# (How not to) Generate a Large Prime

## Confidently Incorrect

I asked Bard and ChatGPT to generate large primes. I wasn't expecting magic, I thought they would give a wrong answer.

I was rooting for them and hoped they might understand that large means really large in this context.

What surprised me was how confidently they asserted that the composite number they provided me with was a prime number.

They carefully explained it was only divisible by 1 and itself. They carefully explained there is the Miller-Rabin primality test.

Even after asking the forward multiplication, they still asserted their number was prime.

Chat GPT would when told outright concede that it was not prime.

## Code Generation

I tried another approach, asking for an actually large prime (1024 bit), they helpfully generated code to generate a prime.

This was in their wheelhouse. Yet their answers gave me code that had naive primality tests while asserting they were using probabilistic tests.

Now this code looks much better. It seems more sophisticated than the earlier tests and could to the untrained eye plausibly be a working implementation of Miller-Rabin.

Let's try it out and run it!

``` 65537 is composite. ```

Oh dear.

p.s. I have no idea if the "example output" is prime or not, but this is it:

```            1112140441391186194588486931517539482960
5765412782916691490620973532491637189649
1119563828345538092899249564707256262387
0884694318420377312468566023100335157447
0465874159363098002524883751823814837828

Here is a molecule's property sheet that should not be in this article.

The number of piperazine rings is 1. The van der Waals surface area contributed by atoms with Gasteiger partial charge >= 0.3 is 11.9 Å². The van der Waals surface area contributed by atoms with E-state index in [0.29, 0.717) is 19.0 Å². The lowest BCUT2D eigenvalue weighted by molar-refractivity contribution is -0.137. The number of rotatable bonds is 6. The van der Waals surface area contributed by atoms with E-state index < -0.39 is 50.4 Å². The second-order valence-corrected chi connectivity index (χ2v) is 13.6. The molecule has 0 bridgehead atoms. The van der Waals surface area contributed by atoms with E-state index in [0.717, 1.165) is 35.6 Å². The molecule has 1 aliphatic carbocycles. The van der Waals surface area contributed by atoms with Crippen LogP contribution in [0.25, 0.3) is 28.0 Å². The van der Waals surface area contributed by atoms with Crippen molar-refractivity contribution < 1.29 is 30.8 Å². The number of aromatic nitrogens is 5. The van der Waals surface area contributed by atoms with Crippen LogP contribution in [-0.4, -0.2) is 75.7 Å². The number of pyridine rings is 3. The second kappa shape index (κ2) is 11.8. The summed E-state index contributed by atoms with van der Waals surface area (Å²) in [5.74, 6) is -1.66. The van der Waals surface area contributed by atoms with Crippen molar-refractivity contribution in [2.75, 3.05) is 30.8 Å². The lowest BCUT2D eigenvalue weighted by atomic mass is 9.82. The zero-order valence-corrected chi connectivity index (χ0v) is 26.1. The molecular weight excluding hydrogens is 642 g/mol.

2212738504052001926740531138951106678803
5808920314062259620876628714801358581422
45523789325317276927004039427```

## Appendix

### Code Example 1 (Python)

```    import random
import math

def generate_prime_number(num_bits):
while True:
n = random.getrandbits(num_bits)
if n % 2 == 0:
n += 1
if is_prime(n):
return n

def is_prime(n):
if n <= 3:
return n > 1
elif n % 2 == 0 or n % 3 == 0:
return False
else:
i = 5
while i * i <= n:
if n % i == 0 or n % (i + 2) == 0:
return False
i += 6
return True

prime_number = generate_prime_number(1024)
print(prime_number)

```

### Code example 2 (C#)

```        using System;

class MillerRabin
{
static Random rand = new Random();

static bool IsPrime(int n, int k)
{
if (n == 2 || n == 3)
return true;

if (n < 2 || n % 2 == 0)
return false;

int s = 0, d = n - 1;
while (d % 2 == 0)
{
d /= 2;
s++;
}

for (int i = 0; i < k; i++)
{
int a = rand.Next(2, n - 1);
int x = ModPow(a, d, n);

if (x == 1 || x == n - 1)
continue;

for (int j = 0; j < s - 1; j++)
{
x = ModPow(x, 2, n);
if (x == n - 1)
break;
}

if (x != n - 1)
return false;
}

return true;
}

static int ModPow(int a, int b, int n)
{
int res = 1;
while (b > 0)
{
if (b % 2 == 1)
res = (res * a) % n;
a = (a * a) % n;
b /= 2;
}
return res;
}

static void Main()
{
int n = 65537;
int k = 10;

if (IsPrime(n, k))
Console.WriteLine(n + " is probably prime.");
else
Console.WriteLine(n + " is composite.");
}
}

```